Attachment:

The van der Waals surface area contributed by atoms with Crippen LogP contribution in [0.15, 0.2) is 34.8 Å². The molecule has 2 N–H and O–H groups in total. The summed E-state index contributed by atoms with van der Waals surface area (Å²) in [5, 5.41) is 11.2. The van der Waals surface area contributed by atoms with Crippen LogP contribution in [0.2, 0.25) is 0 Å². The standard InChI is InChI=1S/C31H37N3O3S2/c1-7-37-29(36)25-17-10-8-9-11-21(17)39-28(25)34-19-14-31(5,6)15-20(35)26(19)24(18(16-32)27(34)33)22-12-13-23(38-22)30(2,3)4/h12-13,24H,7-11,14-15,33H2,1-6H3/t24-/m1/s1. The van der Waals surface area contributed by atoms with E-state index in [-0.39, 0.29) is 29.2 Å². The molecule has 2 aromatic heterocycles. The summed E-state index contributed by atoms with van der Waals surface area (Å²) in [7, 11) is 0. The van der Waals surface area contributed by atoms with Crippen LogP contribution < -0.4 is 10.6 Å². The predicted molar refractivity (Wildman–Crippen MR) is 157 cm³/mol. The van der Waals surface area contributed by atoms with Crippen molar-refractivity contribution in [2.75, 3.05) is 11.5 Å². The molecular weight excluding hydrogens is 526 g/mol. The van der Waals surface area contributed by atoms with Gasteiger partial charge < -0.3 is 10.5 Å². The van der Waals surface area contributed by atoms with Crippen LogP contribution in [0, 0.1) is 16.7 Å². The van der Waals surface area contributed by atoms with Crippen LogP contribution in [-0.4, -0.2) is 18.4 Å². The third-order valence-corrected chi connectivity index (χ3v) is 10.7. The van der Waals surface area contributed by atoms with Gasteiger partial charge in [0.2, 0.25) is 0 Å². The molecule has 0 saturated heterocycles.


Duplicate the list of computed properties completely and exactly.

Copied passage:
The van der Waals surface area contributed by atoms with Crippen LogP contribution in [0.15, 0.2) is 34.8 Å². The molecule has 2 N–H and O–H groups in total. The summed E-state index contributed by atoms with van der Waals surface area (Å²) in [5, 5.41) is 11.2. The van der Waals surface area contributed by atoms with Crippen LogP contribution in [0.2, 0.25) is 0 Å². The standard InChI is InChI=1S/C31H37N3O3S2/c1-7-37-29(36)25-17-10-8-9-11-21(17)39-28(25)34-19-14-31(5,6)15-20(35)26(19)24(18(16-32)27(34)33)22-12-13-23(38-22)30(2,3)4/h12-13,24H,7-11,14-15,33H2,1-6H3/t24-/m1/s1. The van der Waals surface area contributed by atoms with E-state index in [-0.39, 0.29) is 29.2 Å². The molecule has 2 aromatic heterocycles. The summed E-state index contributed by atoms with van der Waals surface area (Å²) in [7, 11) is 0. The van der Waals surface area contributed by atoms with Crippen LogP contribution < -0.4 is 10.6 Å². The predicted molar refractivity (Wildman–Crippen MR) is 157 cm³/mol. The van der Waals surface area contributed by atoms with Crippen molar-refractivity contribution in [2.75, 3.05) is 11.5 Å². The molecular weight excluding hydrogens is 526 g/mol. The van der Waals surface area contributed by atoms with Gasteiger partial charge < -0.3 is 10.5 Å². The van der Waals surface area contributed by atoms with Crippen LogP contribution in [0, 0.1) is 16.7 Å². The van der Waals surface area contributed by atoms with Crippen LogP contribution in [-0.4, -0.2) is 18.4 Å². The third-order valence-corrected chi connectivity index (χ3v) is 10.7. The van der Waals surface area contributed by atoms with Gasteiger partial charge in [0.2, 0.25) is 0 Å². The molecule has 0 saturated heterocycles.